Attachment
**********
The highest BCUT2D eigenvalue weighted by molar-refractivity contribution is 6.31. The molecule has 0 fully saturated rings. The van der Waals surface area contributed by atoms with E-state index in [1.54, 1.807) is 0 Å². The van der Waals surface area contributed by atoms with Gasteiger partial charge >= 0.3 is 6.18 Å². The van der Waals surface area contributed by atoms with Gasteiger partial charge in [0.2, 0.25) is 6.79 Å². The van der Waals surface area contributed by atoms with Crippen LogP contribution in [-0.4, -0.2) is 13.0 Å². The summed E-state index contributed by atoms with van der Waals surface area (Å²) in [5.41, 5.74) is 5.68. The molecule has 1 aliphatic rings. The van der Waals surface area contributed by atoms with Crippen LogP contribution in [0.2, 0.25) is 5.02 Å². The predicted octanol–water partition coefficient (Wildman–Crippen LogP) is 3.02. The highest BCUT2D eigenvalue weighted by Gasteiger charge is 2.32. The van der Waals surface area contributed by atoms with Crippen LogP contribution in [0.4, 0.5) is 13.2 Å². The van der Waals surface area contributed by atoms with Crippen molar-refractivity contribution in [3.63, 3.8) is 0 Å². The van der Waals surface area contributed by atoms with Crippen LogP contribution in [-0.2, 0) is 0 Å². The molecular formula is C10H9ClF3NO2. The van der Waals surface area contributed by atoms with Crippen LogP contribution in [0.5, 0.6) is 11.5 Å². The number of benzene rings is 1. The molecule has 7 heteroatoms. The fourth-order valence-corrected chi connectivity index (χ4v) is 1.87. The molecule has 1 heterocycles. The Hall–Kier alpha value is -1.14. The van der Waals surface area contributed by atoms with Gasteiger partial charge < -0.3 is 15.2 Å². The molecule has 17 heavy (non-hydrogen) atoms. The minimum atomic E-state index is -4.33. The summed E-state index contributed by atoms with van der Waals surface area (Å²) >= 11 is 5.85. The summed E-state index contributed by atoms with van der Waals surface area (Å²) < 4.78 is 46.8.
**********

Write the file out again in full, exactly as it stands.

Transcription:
The highest BCUT2D eigenvalue weighted by molar-refractivity contribution is 6.31. The molecule has 0 fully saturated rings. The van der Waals surface area contributed by atoms with E-state index in [1.54, 1.807) is 0 Å². The van der Waals surface area contributed by atoms with Gasteiger partial charge >= 0.3 is 6.18 Å². The van der Waals surface area contributed by atoms with Gasteiger partial charge in [0.2, 0.25) is 6.79 Å². The van der Waals surface area contributed by atoms with Crippen LogP contribution in [-0.4, -0.2) is 13.0 Å². The summed E-state index contributed by atoms with van der Waals surface area (Å²) in [5.41, 5.74) is 5.68. The molecule has 1 aliphatic rings. The van der Waals surface area contributed by atoms with Crippen LogP contribution in [0.2, 0.25) is 5.02 Å². The predicted octanol–water partition coefficient (Wildman–Crippen LogP) is 3.02. The highest BCUT2D eigenvalue weighted by Gasteiger charge is 2.32. The van der Waals surface area contributed by atoms with Crippen LogP contribution in [0.4, 0.5) is 13.2 Å². The van der Waals surface area contributed by atoms with Crippen molar-refractivity contribution in [3.63, 3.8) is 0 Å². The van der Waals surface area contributed by atoms with Crippen LogP contribution in [-0.2, 0) is 0 Å². The molecular formula is C10H9ClF3NO2. The van der Waals surface area contributed by atoms with Crippen LogP contribution in [0.5, 0.6) is 11.5 Å². The number of benzene rings is 1. The molecule has 7 heteroatoms. The fourth-order valence-corrected chi connectivity index (χ4v) is 1.87. The molecule has 1 heterocycles. The Hall–Kier alpha value is -1.14. The van der Waals surface area contributed by atoms with Gasteiger partial charge < -0.3 is 15.2 Å². The molecule has 17 heavy (non-hydrogen) atoms. The minimum atomic E-state index is -4.33. The summed E-state index contributed by atoms with van der Waals surface area (Å²) >= 11 is 5.85. The summed E-state index contributed by atoms with van der Waals surface area (Å²) < 4.78 is 46.8.